Caught in the rain.
orkan last edited by orkan
I filled the backpack with 300rnds of ammo, shooting mat, couple of rear bags, tripod, swaro binos, vectronix LRF, water, snacks, and some tea... and off I went to spend a few hours zapping pdogs.
Everything was going well. I had about 50 killed.
Then all of a sudden, lightning, thunder, and the sky opened. Welcome to South Dakota. lol I did end up killing a couple while it was pouring. I bet not many people have done that. hehe Two big fat ones seemed to be enjoying the hard shower. 340yds and 380yds they were. I was shooting my 16" .223AI with 80gr bergers.
It rained hard for about 10 minutes and then just carried on lightly for a good 20 minutes. Shot another 20 or so dogs, and then a big boom sent me for the truck. I no more than got there and a big storm cell blasted me good. An adventure to be sure.
steelbanger last edited by
Good pics greg.I guess your 223ai is shooting good for you.340 and 380 for those little critters is very good shooting.
orkan last edited by
@steelbanger Yeah the .223AI has proven to be a good little shooter. The 80 bergers really travel well. I can take pdogs out to 600 with it pretty easy. They are small critters, but it doesn't take many shots to dial in the condition and stay with it. I polished off the last of the .223AI ammo today. Killed somewhere between 130 and 160 pdogs. I lost count. hehe. The 80gr berger's rip them up surprisingly well, and provide plenty of cartwheel through the air type impacts. Nothing like a 22-250 or other fast 22 cal with light bullets... but still plenty of amusement.
Then I switched over to the 6BR with 55 noslers. It was really annoying having to nearly double my wind call. Inside of 300yds, it was really tough on them! Inside 200yds and there was mass carnage. Once you hit 400yds, there wasn't much on them anymore. Anything past 350yds or so, and I really felt the penalty for the 16" barrel. Did I mention it really sucks to have to hold a mil of wind when I'd be holding 2 tenths with my dasher? lol
I am shooting these prairie dogs with the specific function of exterminating a town. They are ripping up a good portion of pasture and have crossed the fence into alfalfa field. So getting at least one kill with every press of the trigger is important. With that in mind, I can't think of anything better than a 6BR using heavies or a .223AI with heavies. The light weight bullets in any caliber just do not have enough BC to stay right in the wind for distant shots. A typical adult pdog standing up on a mound at 400yds is only about a couple tenths of a mil wide. The pups are significantly smaller. Missing those wind calls by even a tenth of a mil are costly. My hit percentage with the 55 noslers out of the shorty 6BR was only about 75% today, where as I was well over 90% with the .223AI and 80 bergers.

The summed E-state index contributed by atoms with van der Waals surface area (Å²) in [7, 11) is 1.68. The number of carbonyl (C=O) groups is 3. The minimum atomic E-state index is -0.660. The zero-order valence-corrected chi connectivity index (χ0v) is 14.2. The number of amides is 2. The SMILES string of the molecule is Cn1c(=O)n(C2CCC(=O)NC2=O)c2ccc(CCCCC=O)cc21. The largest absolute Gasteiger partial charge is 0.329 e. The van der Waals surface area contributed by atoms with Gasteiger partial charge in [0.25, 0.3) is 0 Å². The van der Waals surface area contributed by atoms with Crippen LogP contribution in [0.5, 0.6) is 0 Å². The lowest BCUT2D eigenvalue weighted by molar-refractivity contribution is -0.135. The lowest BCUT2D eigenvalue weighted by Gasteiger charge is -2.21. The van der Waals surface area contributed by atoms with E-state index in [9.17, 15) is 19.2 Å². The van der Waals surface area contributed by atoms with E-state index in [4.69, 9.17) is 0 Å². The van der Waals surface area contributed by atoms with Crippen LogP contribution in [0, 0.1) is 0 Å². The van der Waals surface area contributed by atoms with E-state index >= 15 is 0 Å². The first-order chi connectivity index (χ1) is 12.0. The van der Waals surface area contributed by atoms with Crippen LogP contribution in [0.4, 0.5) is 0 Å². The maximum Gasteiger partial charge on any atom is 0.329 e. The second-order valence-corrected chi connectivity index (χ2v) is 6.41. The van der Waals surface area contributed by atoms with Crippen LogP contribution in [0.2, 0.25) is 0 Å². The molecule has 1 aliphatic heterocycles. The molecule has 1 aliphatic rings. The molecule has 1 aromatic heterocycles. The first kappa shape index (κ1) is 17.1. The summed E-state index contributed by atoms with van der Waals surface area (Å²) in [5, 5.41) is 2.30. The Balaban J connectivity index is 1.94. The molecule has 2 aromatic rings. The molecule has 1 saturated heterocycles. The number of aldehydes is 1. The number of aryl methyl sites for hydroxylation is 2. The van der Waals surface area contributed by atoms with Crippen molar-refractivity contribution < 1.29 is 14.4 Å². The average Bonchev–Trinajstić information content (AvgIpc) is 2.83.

This town I've been working is high density, and the farthest shots are 650yds or so, with the vast majority of the shooting between 225 and 400yds. It's quite gratifying to see one playing peek-a-boo with only his head showing at 350yds, and drop one right on his face. :)
Tomorrow the 6 Dasher is coming out, and I'm going to move back to a farther hill to give me about 400-600yd average shots. The distance will keep them coming up frequently but with the 105's my hit percentage will still be really high as long as the wind stays below 15mph. Based on the numbers I saw remaining today, I should be able to nearly wipe out this town tomorrow.
When it comes time to rebarrel this .223AI, I'll likely do another with a 26" MTU contour. I struggle to think of a better colony varmint setup.
kansas last edited by
I enjoy shooting, stalking, practicing in the rain. Thinking about going out while in the house might be daunting and even sometimes when it starts raining my "city" brain tries to kick in and say "why are you out here in the rain". But the funny thing is, when you are out in the rain, it seems far less disruptive that when you are actually out in it. Even "noah's rains" don't seem too bad. Of course, I grew up in Florida where our idea of a "regular rain" most people call a "heavy rain".
Also, more recently, when I've been doing my wind practice, I've noted the rain (or the snow) is a useful wind gauge, so it has value for that as well!
Well, in Kansas, we don't have hogs and we don't have p-dogs ... just coons, opossum, yotes ... so I dont' get to have fun shooting p-dogs ... though it does not sound like I would like what they do to pastures.